German Firm Unveils Biobased Railcar Coating
A Polish rail vehicle manufacturer is reportedly working with a coating manufacturer from Berlin to test the world’s first biobased railcar coating.
Newag SA has coated two diesel locomotives with a paint made by Lankwitzer Lackfabrik, formulated in part with Desmodur eco N 7300, a plant-based hardener developed by raw materials supplier Covestro. Lankwitzer’s EVOClear 294 / PH 94-0000 was applied like a standard clearcoat, and according to the manufacturer, performed as well as a more traditional polyurethane under testing.
Covestro’s Desmodur eco N 7300 was first released in 2015; the pentamethylene diisocynate-based material is made from field corn that’s not suitable for human consumption. It was described as being on par with conventional, petrochemical-based hardeners in terms of properties like hardness and resistance to weathering, scratching and chemicals.
The hardener was named Bio-Based Material of the Year 2015 at the International Conference on Bio-Based Materials that year.
Other details of the coating formulation were not immediately available from Lankwitzer.
Covestro, which participated in the development of the coating, says the new clearcoat from Lankwitzer stands up to chemicals used in graffiti removal, an important attribute for railcar coatings.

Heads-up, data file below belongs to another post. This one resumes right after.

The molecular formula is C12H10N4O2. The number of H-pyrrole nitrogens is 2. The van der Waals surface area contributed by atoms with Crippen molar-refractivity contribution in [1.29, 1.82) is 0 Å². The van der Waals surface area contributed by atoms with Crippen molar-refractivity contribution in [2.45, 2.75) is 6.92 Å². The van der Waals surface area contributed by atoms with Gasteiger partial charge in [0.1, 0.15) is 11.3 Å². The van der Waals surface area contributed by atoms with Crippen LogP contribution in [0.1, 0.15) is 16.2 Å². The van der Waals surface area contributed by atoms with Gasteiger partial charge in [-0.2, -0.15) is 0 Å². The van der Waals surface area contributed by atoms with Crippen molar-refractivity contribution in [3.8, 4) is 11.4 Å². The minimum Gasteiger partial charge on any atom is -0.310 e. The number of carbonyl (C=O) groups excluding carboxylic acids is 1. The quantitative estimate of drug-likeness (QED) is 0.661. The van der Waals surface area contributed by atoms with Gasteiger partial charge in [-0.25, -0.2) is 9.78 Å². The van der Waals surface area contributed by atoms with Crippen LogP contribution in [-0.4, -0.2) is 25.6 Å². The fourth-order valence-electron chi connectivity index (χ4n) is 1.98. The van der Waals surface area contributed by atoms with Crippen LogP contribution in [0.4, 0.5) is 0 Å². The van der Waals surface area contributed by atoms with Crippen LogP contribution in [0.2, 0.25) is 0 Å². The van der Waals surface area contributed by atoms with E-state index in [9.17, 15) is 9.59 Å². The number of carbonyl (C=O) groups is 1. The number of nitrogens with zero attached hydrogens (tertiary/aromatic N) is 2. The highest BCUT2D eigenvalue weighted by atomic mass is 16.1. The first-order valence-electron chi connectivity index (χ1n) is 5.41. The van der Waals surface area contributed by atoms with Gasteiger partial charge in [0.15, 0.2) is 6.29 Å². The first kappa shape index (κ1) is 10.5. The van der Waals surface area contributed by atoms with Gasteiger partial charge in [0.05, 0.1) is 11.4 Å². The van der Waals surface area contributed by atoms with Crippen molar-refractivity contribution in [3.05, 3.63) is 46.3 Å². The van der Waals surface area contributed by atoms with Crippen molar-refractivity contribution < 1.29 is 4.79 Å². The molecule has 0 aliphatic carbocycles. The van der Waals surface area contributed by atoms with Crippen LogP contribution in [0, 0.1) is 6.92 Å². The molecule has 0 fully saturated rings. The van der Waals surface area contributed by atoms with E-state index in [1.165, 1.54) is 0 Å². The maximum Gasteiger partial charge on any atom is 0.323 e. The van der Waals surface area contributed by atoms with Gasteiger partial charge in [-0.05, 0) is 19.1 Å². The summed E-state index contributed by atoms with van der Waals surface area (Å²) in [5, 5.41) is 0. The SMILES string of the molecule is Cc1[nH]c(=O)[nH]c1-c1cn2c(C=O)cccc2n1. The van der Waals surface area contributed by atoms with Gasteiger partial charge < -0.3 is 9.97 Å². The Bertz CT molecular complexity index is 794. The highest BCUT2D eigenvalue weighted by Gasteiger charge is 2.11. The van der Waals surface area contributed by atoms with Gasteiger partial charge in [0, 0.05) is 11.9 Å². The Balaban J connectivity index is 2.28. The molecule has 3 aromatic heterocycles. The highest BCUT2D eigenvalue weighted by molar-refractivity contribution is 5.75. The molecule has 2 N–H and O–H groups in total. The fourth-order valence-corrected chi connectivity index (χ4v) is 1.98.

“With a new product, a coating manufacturer’s first priority is, of course, to fulfill the customer’s specifications,” said Mateusz Fedko, project manager at Newag. “If the coating offers added value on top of that, as is the case here with the renewable raw materials, it gives us a very good opportunity to set ourselves apart from the competition.”
Eying Other Applications
Lankwitzer is reportedly looking to expand the use of the new product into other applications.
“I am certain this biobased clearcoat will also create value for our customers in other industries,” said Lankwitzer’s Michael Voxbrunner.